Remembering Ruth Waller

Jessie Hellmann

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Ruth Waller was free-spirited, gentle, caring and a “miracle woman.” She was a mother, wife and pioneer for women’s athletics and intramurals during her 36-year career at USI.

Ruth passed away after a battle with cancer and illness Saturday morning. Despite having a bout with breast cancer in the 80s and losing her eye to brain tumors, she continued to smile and make the best out of every scenario, said Ruth’s daughter, 29-year-old Kristin Dahmer.

“She was by far the best mom we could ever ask for,” Dahmer said. “With everything she accomplished and battled all her life, she continued to have a smile, always laughing and making the best out of every scenario. She was just a remarkable woman, and I idolized her. I wish I could be a quarter of what she was.”

Dahmer said her mom never gave up.

“Even up to the day she passed, she battled her hardest to get through this, and she always smiled about it and said ‘I’ll get better, it’ll just take me a little bit longer this time,’” Dahmer said.

Ruth created USI’s women’s sports programs during the early days of Title IX, starting the push to get it enforced at the university.

She coached women’s basketball for nine of its first 10 years. She also began and coached the USI softball team, and was also the first women’s tennis coach. She was inducted into the USI Athletic Hall of Fame in 2008 and chosen as a USI Phenomenal Woman in 2007.

Throughout her dedication to the university, Ruth continued to be a great mother, and she always put her family first.

“As a mother, she worked and had a career, and was a mom and wife, and gave it her all,” Dahmer said. “She was always at our events. Even with her career, she always put her family first.”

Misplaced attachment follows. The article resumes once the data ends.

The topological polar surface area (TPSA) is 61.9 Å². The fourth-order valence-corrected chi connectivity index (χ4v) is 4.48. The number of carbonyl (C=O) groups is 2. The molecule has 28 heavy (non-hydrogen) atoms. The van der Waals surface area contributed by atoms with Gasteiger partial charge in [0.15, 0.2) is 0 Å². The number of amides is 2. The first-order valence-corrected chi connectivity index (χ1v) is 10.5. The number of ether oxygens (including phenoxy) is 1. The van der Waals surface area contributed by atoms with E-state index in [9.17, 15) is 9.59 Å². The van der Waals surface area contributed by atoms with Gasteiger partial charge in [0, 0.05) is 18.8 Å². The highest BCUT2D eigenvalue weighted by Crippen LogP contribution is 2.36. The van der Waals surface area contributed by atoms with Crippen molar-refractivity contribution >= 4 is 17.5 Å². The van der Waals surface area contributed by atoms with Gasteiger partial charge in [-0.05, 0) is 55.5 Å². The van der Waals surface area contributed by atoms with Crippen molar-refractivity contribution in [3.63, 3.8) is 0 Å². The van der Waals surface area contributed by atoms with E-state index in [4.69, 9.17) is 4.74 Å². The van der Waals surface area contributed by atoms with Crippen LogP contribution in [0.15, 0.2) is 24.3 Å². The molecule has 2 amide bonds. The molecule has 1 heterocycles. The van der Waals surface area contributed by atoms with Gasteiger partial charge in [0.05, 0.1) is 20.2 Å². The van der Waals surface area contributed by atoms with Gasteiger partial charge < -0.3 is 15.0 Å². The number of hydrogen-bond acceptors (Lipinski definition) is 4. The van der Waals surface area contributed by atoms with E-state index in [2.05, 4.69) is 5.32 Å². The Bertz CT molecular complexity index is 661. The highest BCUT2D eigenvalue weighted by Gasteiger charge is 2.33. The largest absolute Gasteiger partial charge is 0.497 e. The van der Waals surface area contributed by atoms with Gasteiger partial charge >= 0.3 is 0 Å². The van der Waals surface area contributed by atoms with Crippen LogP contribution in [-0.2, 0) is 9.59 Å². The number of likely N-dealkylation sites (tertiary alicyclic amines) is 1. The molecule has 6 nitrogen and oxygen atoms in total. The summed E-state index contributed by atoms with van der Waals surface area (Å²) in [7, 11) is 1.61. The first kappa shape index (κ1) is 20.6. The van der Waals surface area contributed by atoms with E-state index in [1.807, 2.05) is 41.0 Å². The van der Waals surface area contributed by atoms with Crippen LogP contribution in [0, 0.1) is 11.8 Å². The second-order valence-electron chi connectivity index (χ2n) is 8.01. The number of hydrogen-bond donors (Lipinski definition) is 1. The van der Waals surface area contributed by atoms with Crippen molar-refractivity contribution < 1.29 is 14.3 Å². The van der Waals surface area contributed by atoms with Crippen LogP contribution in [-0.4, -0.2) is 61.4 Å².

Athletic Director Jon Mark Hall said Ruth was a pioneer in women’s athletics at USI.

“She did some great things in her department,” Hall said. “She was aggressive in trying to promote women’s athletics on campus. She was aggressive and heavily involved with coaching these programs.”

After her coaching career, she worked with USI’s recreation and fitness programs.

Barry Schonberger, former dean of students, worked with Ruth starting when she came to USI in 1974, he said.

“I had the opportunity to work with Ruth from the very first day she came to the university, and she was a real groundbreaker in many, many ways,” Schonberger said. “She was extremely creative and developed our intramural program into a program that wasn’t just team sports, but a program that allowed students to have fun in situations where it wasn’t competitive.”

He said he will remember her for her creativity, especially.

“I can remember a time she bought a huge blow-up soccer ball that’s like five feet across and said, ‘Okay, what are we going to use this for?’” he said. “That’s what was so special about her – her creativity, and she just wanted students to be able to interact and have fun.”

Ruth dedicated a lot of her spare time to the university, he said.

“It wasn’t unusual for Ruth to be out and doing intramural programs well past midnight,” Schonberger said. “There’s no question she was dedicated to making sure USI students had good experiences.”

Dave Enzler, Recreation, Fitness and Wellness Center director, said a large part of what the RFCW offers is possible because of Ruth.

“We are not the traditional intramural program,” Enzler said. “We have disc golf, glow bowling, fun nights, things we do which are not necessarily traditional but helped us reach so many more students.”

Beyond leaving behind a legacy at USI, Ruth also left behind a family, including her only grandson – five-year-old Luke Dahmer, with whom she played Candy Land, even while she was in the hospital at Louisville, Ky., where she eventually passed away.

But just because she’s gone doesn’t mean she’s forgotten.

 “She was the rock of the family,” Dahmer said. “We’re going to miss her very dearly and hold onto those memories that we have of her and know that she’s looking down on us, being our angel and always [being] there every step of the way.”

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